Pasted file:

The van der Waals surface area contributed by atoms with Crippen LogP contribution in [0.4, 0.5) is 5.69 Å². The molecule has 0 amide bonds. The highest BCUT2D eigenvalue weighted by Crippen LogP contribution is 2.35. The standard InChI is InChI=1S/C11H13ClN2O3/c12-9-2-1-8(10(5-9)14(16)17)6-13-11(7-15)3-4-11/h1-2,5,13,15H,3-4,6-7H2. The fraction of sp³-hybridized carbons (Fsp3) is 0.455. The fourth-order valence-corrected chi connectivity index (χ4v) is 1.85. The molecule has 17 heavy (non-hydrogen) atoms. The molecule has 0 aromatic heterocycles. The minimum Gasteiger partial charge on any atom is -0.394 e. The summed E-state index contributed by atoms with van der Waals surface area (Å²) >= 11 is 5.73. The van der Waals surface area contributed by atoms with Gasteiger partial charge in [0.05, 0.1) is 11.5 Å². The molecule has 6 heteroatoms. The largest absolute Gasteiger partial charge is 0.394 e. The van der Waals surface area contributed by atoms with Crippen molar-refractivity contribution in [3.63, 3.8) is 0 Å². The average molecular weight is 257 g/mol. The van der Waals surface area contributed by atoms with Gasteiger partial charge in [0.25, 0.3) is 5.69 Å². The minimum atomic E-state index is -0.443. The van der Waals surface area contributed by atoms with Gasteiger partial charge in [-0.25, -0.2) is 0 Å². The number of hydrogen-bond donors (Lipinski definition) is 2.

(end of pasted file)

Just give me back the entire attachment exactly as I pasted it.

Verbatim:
The van der Waals surface area contributed by atoms with Crippen LogP contribution in [0.4, 0.5) is 5.69 Å². The molecule has 0 amide bonds. The highest BCUT2D eigenvalue weighted by Crippen LogP contribution is 2.35. The standard InChI is InChI=1S/C11H13ClN2O3/c12-9-2-1-8(10(5-9)14(16)17)6-13-11(7-15)3-4-11/h1-2,5,13,15H,3-4,6-7H2. The fraction of sp³-hybridized carbons (Fsp3) is 0.455. The fourth-order valence-corrected chi connectivity index (χ4v) is 1.85. The molecule has 17 heavy (non-hydrogen) atoms. The molecule has 0 aromatic heterocycles. The minimum Gasteiger partial charge on any atom is -0.394 e. The summed E-state index contributed by atoms with van der Waals surface area (Å²) >= 11 is 5.73. The van der Waals surface area contributed by atoms with Gasteiger partial charge in [0.05, 0.1) is 11.5 Å². The molecule has 6 heteroatoms. The largest absolute Gasteiger partial charge is 0.394 e. The van der Waals surface area contributed by atoms with Crippen molar-refractivity contribution in [3.63, 3.8) is 0 Å². The average molecular weight is 257 g/mol. The van der Waals surface area contributed by atoms with Gasteiger partial charge in [0.25, 0.3) is 5.69 Å². The minimum atomic E-state index is -0.443. The van der Waals surface area contributed by atoms with Gasteiger partial charge in [-0.25, -0.2) is 0 Å². The number of hydrogen-bond donors (Lipinski definition) is 2.